Some eventually do spin off side businesses but that is quite rare.

Good luck!

Carefully or not at all. I was involved in one that failed. The reason was probably trying to sell a new product to new customers rather than make a product that could be used by existing clients. These days it would be a smoother transition to sell hosted services that can blend the consulting and product rather than it being either/or.

We went through this and failed with Quepid (http://quepid.com).

Here's the problem. The business models are radically different. They're even, IMO, at odds with themselves and can put you in an ethical dilemna.

Products you have a set, upfront cost of product development, you hope to acquire enough customers at scale, to make up for those costs and turn them into a profit. Any investment in product you want to be matched on the other side by either retention of existing customers or acquisition of a new segment of customers.

The market analysis and product leadership work needed to do that looks very little like what it takes to run a consulting company.

Consultancies are about buying / selling expertise to help customers _make better decisions_ IMO. Your there as advisor, coach, mentor, and sometimes implementor. You're like a therapist or lawyer. Just like those positions, I feel you want to have a somewhat neutral demeanor helping clients evaluate a solution (commercial, open source, otherwise). If you feel pressure to hock your product, that turns you from a consultant into a sales engineer. I feel fairly strongly that compromises your position to offer the client ethical advice free of conflicts of interest.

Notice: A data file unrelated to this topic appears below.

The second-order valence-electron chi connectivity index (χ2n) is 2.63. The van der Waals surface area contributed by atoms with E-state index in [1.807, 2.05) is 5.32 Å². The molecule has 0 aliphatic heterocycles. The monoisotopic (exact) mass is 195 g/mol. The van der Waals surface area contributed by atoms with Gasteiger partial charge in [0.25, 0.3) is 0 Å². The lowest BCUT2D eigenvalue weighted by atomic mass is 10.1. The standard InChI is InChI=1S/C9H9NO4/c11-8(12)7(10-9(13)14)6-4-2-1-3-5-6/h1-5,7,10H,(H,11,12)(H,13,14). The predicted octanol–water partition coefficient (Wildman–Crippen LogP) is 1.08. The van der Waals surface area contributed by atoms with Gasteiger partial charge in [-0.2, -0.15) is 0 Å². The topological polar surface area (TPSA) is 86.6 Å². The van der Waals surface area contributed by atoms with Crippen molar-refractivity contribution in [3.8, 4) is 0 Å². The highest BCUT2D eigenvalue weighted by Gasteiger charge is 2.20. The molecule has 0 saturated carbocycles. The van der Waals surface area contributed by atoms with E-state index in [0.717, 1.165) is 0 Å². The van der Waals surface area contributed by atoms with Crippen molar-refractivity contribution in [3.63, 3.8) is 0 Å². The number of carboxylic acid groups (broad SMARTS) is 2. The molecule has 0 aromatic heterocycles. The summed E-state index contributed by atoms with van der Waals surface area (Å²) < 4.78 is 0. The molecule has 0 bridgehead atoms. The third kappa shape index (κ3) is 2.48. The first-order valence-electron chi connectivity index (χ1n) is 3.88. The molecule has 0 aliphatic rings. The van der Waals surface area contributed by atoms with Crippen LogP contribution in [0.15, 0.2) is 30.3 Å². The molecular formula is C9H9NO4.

From a business perspective, doing consulting work well looks different than product dev. You do much less upfront, fixed-cost work, and the costs directly scale with the client load. Even acquiring a new client, which is costly, can be predicted somewhat, letting you incorporate those costs into the services that follow. The good thing about the consulting model is that if you keep consultants busy, you stay on top of sales costs and getting paid, profit is nearly guaranteed. The downside is scale - your income is always tied to your technical team's time.

-- Two business models, one company...

It's not inherently bad to have two business models in one company. But at the scale you're probably asking (small consulting company) it makes very little sense. You need focus your limited time on one model, and executing it. Most small companies can barely keep up with doing one business model well.

Consulting takes _a lot_ of focus to do right. You need to come up with good offerings, you need to know how you'll deal with payment risk and complex contracting. It's a huge split of focus trying to do _two models right_. I'd say nearly impossible in fact.

In the end, in our story, we decided to 100% focus on being the best consultancy we could in our domain and dramatically increased our rates until 50% of our customers were blushing at the price. If they blushed at the price, that was a sign they weren't serious about going down the path we wanted to take them down to help them with their fundamental prodblems.